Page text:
Plumber discovered responsible in slaughter of San Francisco household

A 41-year-old San Francisco plumber who was on a losing streak at local casinos and faced eviction for not paying his rent was found guilty Monday of slaughtering a family of five inside their Ingleside neighborhood home after targeting them for robbery.

On its seventh day of deliberations, the San Francisco Superior Court jury found Binh Thai Luc, an undocumented Vietnamese immigrant with a violent criminal past, guilty of five counts of murder in the massacre of the Lei family on March 23, 2012.

The victims’ bludgeoned bodies were found covered in blood and household cleaning products in various rooms of the row house on Howth Street, which had been flooded with water. The damage was so severe and the scene so chaotic that investigators didn’t initially know if they were dealing with a quintuple murder or a murder-suicide.

Prosecutors said Luc used a hammer to commit one of the worst mass homicides in modern San Francisco history, though the weapon was never found. The defendant was also found guilty of five counts of attempted robbery and two counts of burglary.

Because Luc was convicted of murder with special circumstances — in this case, lying in wait and committing multiple killings — he faces life in prison without the possibility of parole. The charges made him eligible for the death penalty, but the district attorney’s office did not pursue that punishment. Judge Carol Yaggy will set a sentencing date Tuesday.

“This was a very gruesome, brutal murder, and we’re pleased we’re getting some accountability for the family and for the community,” District Attorney George Gascón said.

Luc said nothing after the verdict was read. Wearing a light-blue collared shirt and black vest, he leaned in occasionally to whisper to his defense attorney, Mark Goldrosen.

“He was quite disappointed,” Goldrosen said outside the courtroom. “He understands that this is the beginning of the process and there are appellate procedures.”

None of Luc’s family members, who occasionally attended the trial, came Monday, nor did relatives of the victims.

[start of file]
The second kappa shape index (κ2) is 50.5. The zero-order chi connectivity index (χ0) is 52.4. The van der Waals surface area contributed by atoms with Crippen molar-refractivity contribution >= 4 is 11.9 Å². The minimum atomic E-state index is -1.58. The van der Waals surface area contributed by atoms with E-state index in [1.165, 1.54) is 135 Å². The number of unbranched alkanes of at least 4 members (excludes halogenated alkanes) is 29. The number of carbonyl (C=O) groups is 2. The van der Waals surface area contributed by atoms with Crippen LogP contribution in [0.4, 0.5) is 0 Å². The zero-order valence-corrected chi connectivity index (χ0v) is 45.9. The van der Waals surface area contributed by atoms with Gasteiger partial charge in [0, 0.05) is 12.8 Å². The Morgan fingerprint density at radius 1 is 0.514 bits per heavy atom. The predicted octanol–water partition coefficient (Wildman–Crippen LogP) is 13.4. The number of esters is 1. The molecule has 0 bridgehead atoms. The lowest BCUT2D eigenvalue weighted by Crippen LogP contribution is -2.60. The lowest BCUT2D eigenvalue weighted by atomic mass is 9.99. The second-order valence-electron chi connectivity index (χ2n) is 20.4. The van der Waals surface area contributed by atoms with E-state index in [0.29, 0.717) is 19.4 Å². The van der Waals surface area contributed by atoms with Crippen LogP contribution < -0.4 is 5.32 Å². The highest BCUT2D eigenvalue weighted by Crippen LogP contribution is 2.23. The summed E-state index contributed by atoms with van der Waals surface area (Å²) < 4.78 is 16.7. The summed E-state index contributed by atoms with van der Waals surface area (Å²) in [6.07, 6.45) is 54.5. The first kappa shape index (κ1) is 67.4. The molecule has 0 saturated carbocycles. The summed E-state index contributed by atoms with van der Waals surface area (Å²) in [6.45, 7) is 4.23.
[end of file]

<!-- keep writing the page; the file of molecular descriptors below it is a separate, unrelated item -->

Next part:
Police arrested Luc shortly after the killings at a hotel in San Mateo, where investigators found him reading an article in The Chronicle about the crime on his computer, prosecutors said.

He was found guilty of killing Hua Shun Lei, 65; his wife, Wan Yi Wu, 62; their daughter, Ying Xue Lei, 37; their son, Vincent Lei, 32; and his wife, Chia Huei Chu, 30.

Vincent Lei’s 12-year-old niece discovered the carnage at 7:45 am and ran out of the home screaming, “Mommy, bodies! Bodies!” A witness later heard the girl’s mother, Nicole Lei, on the phone, yelling hysterically, “They took the money! The money is gone!” prosecutors said.

While authorities did not have an eyewitness place Luc at the scene of the crime, Assistant District Attorney Eric Fleming used numerous pieces of physical evidence to link Luc to the killings.

Investigators said Vincent Lei’s blood was spattered on Luc’s jeans, which were discovered at his home. Inside the Lei home, crime scene technicians reported finding Luc’s blood on a pack of cigarettes, a receipt and a cabinet drawer. Luc had a cut on his hand when he was arrested shortly after the crime.

Police also found a fingerprint on a bottle of window cleaner inside the home that matched Luc’s right index finger, prosecutors said. The bodies were covered with bleach and other products, and the killer flooded the home by turning on faucets and detaching pipes under sinks.

Goldrosen didn’t dispute that Luc was at the scene around the time of the killings. Instead, he argued that someone else attacked the family, suggesting the real killer could have been one of two notorious Chinatown gangsters — or possibly a former boyfriend of one of the victims.

Goldrosen argued that the prosecution didn’t establish a motive for the crimes, which he characterized as “gang-style, loan-shark-style” slayings.

Fleming told the jury that Luc killed the family members while robbing them. He frequented Artichoke Joe’s Casino in San Bruno and had dumped thousands of dollars gambling in the weeks before the crime. The prosecution even said Luc lost money at a casino on the night of the massacre.

The jury was told Luc had been served an eviction notice for not paying his rent, a debt he settled immediately after the killings. When he was arrested, he had $6,518 in cash. Prosecutors said the Lei family kept thousands of dollars in the home, and that Luc knew Vincent Lei from local mah-jongg games.

Before the killings, Luc was convicted in 1998 of committing an armed robbery at a Chinese restaurant in San Jose. After he served eight years in San Quentin State Prison, officials handed him over to federal immigration authorities for deportation back to his home country of Vietnam.

Vietnamese authorities, however, refused to provide Luc with travel documents, and he was released from custody as required by federal law.

Evan Sernoffsky is a San Francisco Chronicle staff writer. Email: Twitter: @EvanSernoffsky

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